It was a dark and stormy night.
All right, semi-stormy.
The commute from downtown Denver creeps along at the speed of molasses, leaving plenty of time to stare at and speculate over the sight several vehicles ahead:
Naturally I’ve gotta google Banjo Billy’s bus. What I find is pretty darn different … not to mention has received tons of write-ups and features, including from the Travel Channel and Food Network’s Adam Richman himself.
“Banjo Billy’s gives history tours of Boulder and Denver, Colorado from an old school bus tricked out to look like a traveling hillbilly shack.
“Hear ghost tales, crime stories, and history while sitting on a couch, recliner or saddle as the bus rolls through the core of the cities. You won’t forget this tour bus!”
Reckon you won’t! I ain’t too interested in the Boulder tour; the one listed close to home intrigues:
“As the Queen City of the Plains, Denver has long been a destination for those traveling west. But it’s been a rocky road from mining town to metropolis …
“Here are just some of the things we cover:
* How Denver’s corruption led to a war right in front of our city hall.
* Ever wonder if the U.S. Mint has ever been robbed? It depends on who you ask.
* Why people in Victorian clothing wander through Cheesman Park.
* How Denver got its name for the price of a barrel of whiskey.
* The real story of Molly Brown, before and after that boat incident.”
Yes, that Molly! — of the Unsinkable Molly Brown fame and survivor of the Titanic. Her local Victorian home is now a museum.
So the best way to get answers to these burning questions is to take the tour myself.
And one day I will. They say it’s a hoot!
Speaking of hoot and creatures that go bump in the night, the Halloween edition’s right up my alley — pardon the word play. The perfect season to be regaled with tales tall and small, legends and the version of Denver’s history that isn’t highlighted in the guide from the Convention and Visitors’ Bureau.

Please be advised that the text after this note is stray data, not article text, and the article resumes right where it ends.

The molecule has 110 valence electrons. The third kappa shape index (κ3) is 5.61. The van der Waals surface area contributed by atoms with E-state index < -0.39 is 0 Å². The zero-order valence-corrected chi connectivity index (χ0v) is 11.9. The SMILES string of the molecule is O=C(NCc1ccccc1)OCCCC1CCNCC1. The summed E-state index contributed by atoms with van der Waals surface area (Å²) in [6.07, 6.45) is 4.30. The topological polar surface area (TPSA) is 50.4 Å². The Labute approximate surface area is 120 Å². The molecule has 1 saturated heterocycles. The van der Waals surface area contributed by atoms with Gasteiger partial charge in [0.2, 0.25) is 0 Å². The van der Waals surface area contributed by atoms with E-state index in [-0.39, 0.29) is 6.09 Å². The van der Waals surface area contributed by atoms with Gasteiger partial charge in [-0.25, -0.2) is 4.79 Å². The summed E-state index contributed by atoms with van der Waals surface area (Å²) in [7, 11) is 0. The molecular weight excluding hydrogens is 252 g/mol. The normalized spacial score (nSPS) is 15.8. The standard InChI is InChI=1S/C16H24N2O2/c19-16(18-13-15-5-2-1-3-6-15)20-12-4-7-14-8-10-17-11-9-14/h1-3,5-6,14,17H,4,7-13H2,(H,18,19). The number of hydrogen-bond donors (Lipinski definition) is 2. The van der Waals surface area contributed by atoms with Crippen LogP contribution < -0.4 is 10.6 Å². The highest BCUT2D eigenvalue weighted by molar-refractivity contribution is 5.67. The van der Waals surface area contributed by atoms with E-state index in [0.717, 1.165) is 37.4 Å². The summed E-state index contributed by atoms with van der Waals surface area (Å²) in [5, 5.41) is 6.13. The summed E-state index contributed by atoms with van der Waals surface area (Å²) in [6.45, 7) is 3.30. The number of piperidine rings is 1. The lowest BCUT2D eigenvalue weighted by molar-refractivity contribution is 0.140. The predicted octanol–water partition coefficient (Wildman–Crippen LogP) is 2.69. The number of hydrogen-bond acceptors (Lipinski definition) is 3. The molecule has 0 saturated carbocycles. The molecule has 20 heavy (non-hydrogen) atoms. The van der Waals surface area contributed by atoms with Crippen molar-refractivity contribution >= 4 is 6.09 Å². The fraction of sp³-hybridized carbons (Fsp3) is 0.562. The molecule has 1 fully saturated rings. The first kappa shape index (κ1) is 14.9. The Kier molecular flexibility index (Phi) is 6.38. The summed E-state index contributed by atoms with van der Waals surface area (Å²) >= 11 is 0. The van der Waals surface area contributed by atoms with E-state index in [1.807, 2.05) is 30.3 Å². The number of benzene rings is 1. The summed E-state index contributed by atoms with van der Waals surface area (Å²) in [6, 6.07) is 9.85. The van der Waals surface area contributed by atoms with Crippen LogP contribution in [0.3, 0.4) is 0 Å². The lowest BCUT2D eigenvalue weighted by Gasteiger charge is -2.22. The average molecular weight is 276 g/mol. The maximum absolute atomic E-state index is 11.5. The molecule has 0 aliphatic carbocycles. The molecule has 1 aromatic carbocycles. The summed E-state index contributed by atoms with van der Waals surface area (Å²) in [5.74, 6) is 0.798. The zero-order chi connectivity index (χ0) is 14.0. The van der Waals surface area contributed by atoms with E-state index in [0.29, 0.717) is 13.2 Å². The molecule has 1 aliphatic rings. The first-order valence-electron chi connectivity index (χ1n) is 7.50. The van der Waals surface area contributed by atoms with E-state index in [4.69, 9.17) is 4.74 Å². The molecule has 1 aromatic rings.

Banjo Billy’s bus accommodates 25 and supposedly allows spirits of the bottled variety aboard, I’ve not confirmed this.
While it’s a bit pricey at 22 bucks per adult pop for the 90-minute tour, it’s a ride
to in funky town, accompanied by banjo if you’re lucky, worth taking once.
Aside: the story of the fella behind the bus is purty interestin’; perhaps another posting …
By the way, spoiler alert: The Mint WAS robbed.
The year was 1922. The date: December 18. The time: Half past 10 in the morning.
The Federal Reserve truck parked out front was being loaded with $200,000 in freshly-minted — boy, we walked smack into that one! — $5 bills when a black Buick with curtains drawn pulled up.
Men numbering three, four or five, depending which account you read, packing sawed-off shotguns jumped out and began pelting the Mint while one man grabbed the five bundles.
Some 50 guards sprang into action and fired back. But the thieves were quicker — or the guards were bad shots — and escaped with the loot.
One guard shot in the jaw lost his life.
A fraction of the cash was eventually recovered in another state. While police had their suspects — ID’d ’em years later as a gang from the Midwest — no charges or arrests were made due to insufficient evidence and the case was closed 12 years later.
Just one peek at what may or may not await in Banjo Billy’s bus … all of which goes to show that being stuck in the commute can have its, ahem, reward.